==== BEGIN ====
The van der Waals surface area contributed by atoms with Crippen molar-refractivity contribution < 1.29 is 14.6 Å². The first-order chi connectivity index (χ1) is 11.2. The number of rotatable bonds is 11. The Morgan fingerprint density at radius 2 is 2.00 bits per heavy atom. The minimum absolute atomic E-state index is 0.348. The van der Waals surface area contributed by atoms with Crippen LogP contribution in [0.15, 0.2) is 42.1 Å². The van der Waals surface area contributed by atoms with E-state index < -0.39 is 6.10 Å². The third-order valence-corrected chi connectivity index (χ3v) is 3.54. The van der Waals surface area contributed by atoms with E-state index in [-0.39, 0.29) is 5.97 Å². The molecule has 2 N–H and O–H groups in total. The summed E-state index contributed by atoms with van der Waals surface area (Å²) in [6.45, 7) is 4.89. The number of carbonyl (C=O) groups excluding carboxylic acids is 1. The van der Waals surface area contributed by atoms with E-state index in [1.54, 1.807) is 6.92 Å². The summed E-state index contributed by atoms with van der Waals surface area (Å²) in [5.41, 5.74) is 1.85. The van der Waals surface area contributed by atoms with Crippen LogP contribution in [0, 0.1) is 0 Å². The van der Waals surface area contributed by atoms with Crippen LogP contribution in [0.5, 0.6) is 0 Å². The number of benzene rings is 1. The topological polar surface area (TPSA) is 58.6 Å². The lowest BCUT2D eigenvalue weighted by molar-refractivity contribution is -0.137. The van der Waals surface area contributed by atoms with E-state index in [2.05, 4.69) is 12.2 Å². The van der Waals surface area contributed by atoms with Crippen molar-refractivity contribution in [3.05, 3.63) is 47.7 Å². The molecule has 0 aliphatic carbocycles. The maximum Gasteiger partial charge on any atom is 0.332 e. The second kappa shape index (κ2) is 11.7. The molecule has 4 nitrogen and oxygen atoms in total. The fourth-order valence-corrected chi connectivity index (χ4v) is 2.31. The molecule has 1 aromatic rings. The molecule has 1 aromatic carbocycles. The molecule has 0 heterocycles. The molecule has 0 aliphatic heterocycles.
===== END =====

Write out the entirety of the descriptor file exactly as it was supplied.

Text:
The van der Waals surface area contributed by atoms with Crippen molar-refractivity contribution < 1.29 is 14.6 Å². The first-order chi connectivity index (χ1) is 11.2. The number of rotatable bonds is 11. The Morgan fingerprint density at radius 2 is 2.00 bits per heavy atom. The minimum absolute atomic E-state index is 0.348. The van der Waals surface area contributed by atoms with Crippen LogP contribution in [0.15, 0.2) is 42.1 Å². The van der Waals surface area contributed by atoms with E-state index < -0.39 is 6.10 Å². The third-order valence-corrected chi connectivity index (χ3v) is 3.54. The van der Waals surface area contributed by atoms with E-state index in [-0.39, 0.29) is 5.97 Å². The molecule has 2 N–H and O–H groups in total. The summed E-state index contributed by atoms with van der Waals surface area (Å²) in [6.45, 7) is 4.89. The number of carbonyl (C=O) groups excluding carboxylic acids is 1. The van der Waals surface area contributed by atoms with E-state index in [1.54, 1.807) is 6.92 Å². The summed E-state index contributed by atoms with van der Waals surface area (Å²) in [5.41, 5.74) is 1.85. The van der Waals surface area contributed by atoms with Crippen LogP contribution in [0, 0.1) is 0 Å². The van der Waals surface area contributed by atoms with Crippen LogP contribution in [0.5, 0.6) is 0 Å². The number of benzene rings is 1. The topological polar surface area (TPSA) is 58.6 Å². The lowest BCUT2D eigenvalue weighted by molar-refractivity contribution is -0.137. The van der Waals surface area contributed by atoms with E-state index in [2.05, 4.69) is 12.2 Å². The van der Waals surface area contributed by atoms with Crippen molar-refractivity contribution in [3.05, 3.63) is 47.7 Å². The molecule has 0 aliphatic carbocycles. The maximum Gasteiger partial charge on any atom is 0.332 e. The second kappa shape index (κ2) is 11.7. The molecule has 4 nitrogen and oxygen atoms in total. The fourth-order valence-corrected chi connectivity index (χ4v) is 2.31. The molecule has 1 aromatic rings. The molecule has 1 aromatic carbocycles. The molecule has 0 heterocycles. The molecule has 0 aliphatic heterocycles.